Reprieve

I’ve only ever ridden an actual rollercoaster a couple of times in my life. There is a point where the rollercoaster has plummeted down the crest of a hill and I’m screaming to be let off, certain that we’re all going to die. But then we don’t. The rollercoaster temporarily evens out and there’s relief before the next torturous turn or ascent.

For me, Celexa was my reprieve from my depression. The doctor played with my dosage to get it just right. Too little and I was a sobbing, snotty mess. Too high and I was an absolute zombie, lifeless and emotionless. But with the right dose I was a functioning, productive human being again.

I found myself in a new relationship and within a couple of years I was pregnant. When I was four months along we got married. Unlike my previous elaborate 400 person wedding to my first husband, we opted for a cheesy Elvis wedding in Las Vegas. That’s right. I was married by a singing Elvis. The pictures are ridiculous of course. My husband wore a gangster outfit, Elvis had a one piece rhinestone jumper complete with sideburns, and I was decked out in a cheap wedding dress plump with baby.

As my due date approached I ballooned to the size of a house. I could have had my own postal code. This is my first recollection of the onset of anxiety which I wouldn’t learn until much later in life, is a dancing partner for Bipolar Disorder.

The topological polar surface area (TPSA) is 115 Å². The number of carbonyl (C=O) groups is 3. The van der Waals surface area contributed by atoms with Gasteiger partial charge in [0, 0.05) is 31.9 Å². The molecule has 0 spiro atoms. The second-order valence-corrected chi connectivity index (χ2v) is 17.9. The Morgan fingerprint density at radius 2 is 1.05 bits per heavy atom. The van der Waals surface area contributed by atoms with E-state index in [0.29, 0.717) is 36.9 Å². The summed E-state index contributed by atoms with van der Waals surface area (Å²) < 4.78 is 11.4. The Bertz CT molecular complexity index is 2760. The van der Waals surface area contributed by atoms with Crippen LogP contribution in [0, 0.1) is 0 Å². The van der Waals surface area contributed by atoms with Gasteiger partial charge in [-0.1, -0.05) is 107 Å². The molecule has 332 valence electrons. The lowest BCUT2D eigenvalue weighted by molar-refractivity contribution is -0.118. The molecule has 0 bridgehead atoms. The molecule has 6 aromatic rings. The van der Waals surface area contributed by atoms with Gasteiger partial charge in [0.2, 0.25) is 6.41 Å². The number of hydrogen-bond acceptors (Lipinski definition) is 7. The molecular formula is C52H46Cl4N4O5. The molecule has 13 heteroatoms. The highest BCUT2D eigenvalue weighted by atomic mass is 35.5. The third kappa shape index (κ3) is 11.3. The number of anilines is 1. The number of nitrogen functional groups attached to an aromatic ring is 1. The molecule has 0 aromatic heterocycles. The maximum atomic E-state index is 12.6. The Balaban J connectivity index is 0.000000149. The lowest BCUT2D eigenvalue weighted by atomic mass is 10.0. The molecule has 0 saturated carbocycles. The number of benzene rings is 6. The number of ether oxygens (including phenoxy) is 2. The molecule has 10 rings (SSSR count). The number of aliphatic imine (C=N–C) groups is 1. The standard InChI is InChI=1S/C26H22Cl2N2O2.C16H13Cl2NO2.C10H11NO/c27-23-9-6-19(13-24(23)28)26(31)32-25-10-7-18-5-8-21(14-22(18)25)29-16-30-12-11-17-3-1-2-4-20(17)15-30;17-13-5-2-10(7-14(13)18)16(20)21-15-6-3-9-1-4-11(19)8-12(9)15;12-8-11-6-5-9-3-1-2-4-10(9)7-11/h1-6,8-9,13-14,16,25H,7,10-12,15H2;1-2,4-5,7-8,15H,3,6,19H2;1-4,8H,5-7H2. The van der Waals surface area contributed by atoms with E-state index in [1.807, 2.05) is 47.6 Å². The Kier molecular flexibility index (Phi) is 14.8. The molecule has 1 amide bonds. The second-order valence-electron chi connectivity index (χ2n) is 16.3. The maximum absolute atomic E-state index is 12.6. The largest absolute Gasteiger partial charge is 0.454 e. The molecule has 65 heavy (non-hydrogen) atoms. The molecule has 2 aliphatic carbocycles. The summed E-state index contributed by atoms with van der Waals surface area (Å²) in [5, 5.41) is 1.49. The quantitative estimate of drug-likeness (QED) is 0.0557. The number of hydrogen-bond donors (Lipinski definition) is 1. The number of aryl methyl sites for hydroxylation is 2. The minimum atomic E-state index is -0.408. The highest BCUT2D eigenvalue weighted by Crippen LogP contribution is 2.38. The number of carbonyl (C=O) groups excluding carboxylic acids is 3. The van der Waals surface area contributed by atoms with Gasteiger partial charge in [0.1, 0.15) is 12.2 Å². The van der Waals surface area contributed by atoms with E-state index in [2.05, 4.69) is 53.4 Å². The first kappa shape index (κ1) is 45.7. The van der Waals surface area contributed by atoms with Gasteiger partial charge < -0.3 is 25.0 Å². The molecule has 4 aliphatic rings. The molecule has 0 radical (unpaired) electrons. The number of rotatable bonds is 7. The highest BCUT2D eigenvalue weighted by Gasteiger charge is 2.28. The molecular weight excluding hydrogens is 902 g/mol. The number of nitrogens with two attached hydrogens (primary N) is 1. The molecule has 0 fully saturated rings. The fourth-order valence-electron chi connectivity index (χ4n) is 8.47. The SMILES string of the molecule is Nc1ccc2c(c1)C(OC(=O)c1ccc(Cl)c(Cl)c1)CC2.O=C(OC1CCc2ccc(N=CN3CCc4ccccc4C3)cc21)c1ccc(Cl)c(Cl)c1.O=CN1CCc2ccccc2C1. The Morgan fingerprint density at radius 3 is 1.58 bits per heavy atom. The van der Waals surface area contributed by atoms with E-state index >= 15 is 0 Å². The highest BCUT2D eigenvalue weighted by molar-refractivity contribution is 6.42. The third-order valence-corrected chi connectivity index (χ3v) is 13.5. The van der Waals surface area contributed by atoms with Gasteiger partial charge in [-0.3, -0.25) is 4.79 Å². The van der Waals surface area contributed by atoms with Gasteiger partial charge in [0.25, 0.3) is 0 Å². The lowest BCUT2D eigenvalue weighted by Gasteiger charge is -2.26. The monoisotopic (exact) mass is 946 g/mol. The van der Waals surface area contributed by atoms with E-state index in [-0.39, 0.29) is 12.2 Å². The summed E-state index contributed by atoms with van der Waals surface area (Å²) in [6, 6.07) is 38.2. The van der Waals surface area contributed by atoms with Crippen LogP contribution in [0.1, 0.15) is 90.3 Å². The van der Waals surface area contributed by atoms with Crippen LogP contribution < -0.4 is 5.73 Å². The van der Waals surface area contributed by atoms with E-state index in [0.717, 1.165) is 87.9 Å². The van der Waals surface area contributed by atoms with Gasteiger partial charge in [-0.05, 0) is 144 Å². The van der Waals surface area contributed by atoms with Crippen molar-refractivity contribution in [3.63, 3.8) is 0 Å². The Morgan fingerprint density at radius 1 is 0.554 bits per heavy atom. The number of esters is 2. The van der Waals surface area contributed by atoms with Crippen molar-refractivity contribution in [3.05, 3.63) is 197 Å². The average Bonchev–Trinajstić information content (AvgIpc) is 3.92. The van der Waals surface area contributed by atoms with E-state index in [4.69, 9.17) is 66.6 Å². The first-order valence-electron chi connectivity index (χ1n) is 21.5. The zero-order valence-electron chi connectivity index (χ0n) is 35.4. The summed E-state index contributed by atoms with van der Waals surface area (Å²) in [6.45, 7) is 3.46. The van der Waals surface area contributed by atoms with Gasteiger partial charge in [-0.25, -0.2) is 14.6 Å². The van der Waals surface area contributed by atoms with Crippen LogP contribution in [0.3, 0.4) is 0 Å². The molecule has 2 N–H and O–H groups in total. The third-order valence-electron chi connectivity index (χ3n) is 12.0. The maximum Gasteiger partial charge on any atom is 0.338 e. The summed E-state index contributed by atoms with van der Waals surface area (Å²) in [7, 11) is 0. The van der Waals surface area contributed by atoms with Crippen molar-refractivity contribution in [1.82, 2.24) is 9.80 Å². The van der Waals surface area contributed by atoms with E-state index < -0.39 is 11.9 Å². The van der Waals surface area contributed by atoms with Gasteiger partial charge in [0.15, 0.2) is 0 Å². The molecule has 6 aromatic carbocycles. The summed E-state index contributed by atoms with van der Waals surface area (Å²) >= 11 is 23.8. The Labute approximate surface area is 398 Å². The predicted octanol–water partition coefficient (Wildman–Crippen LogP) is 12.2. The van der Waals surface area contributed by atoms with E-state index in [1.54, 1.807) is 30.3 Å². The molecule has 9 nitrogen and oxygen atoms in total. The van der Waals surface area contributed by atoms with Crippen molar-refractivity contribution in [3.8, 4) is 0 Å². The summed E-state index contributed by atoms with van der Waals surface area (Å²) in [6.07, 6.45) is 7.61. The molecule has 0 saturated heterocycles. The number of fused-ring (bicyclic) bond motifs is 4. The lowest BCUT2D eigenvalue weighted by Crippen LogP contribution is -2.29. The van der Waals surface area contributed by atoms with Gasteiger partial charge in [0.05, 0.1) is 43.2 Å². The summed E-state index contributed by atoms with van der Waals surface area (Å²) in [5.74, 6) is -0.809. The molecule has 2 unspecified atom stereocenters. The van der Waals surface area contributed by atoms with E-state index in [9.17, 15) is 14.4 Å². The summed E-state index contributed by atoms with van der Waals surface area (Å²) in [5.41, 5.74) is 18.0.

I began to have anxiety about my body, would it ever go back to the way it was? (no shocker here but it did not rebound to pre-pregnancy glory) Could I really push a baby out down there? Could I do it without drugs? What I didn’t realize and wasn’t prepared for was the absolute carnage and horrid aftermath of childbirth. That was something the women in my life omitted from the ‘pregnancy and childbirth is beautiful’ spiels. I don’t remember anything in the manual about adult diapers, hemorrhoids and massive sore boobies. So this is me letting you know that there is some shit that goes on after labour and it is crazy!

But after 21 hours, a good dose of ptocin, some laughing gas and an absolutely brilliant epidural (I strongly endorse lol), I had a beautiful baby girl that I affectionately dubbed the Bear. After three days we were able to go home and then it hit. I knew literally nothing about keeping a baby alive. Cue the anxiety and stress and an increase in my meds. Overall I think I did ok and we fell into a nice rhythm, no crazy ups and no crazy downs (mind you everything is kind of a blur as a new mom). But life isn’t one steady straight track and I didn’t realize that the rollercoaster was kicking into another gear and that some of the screws in the structure were letting loose…

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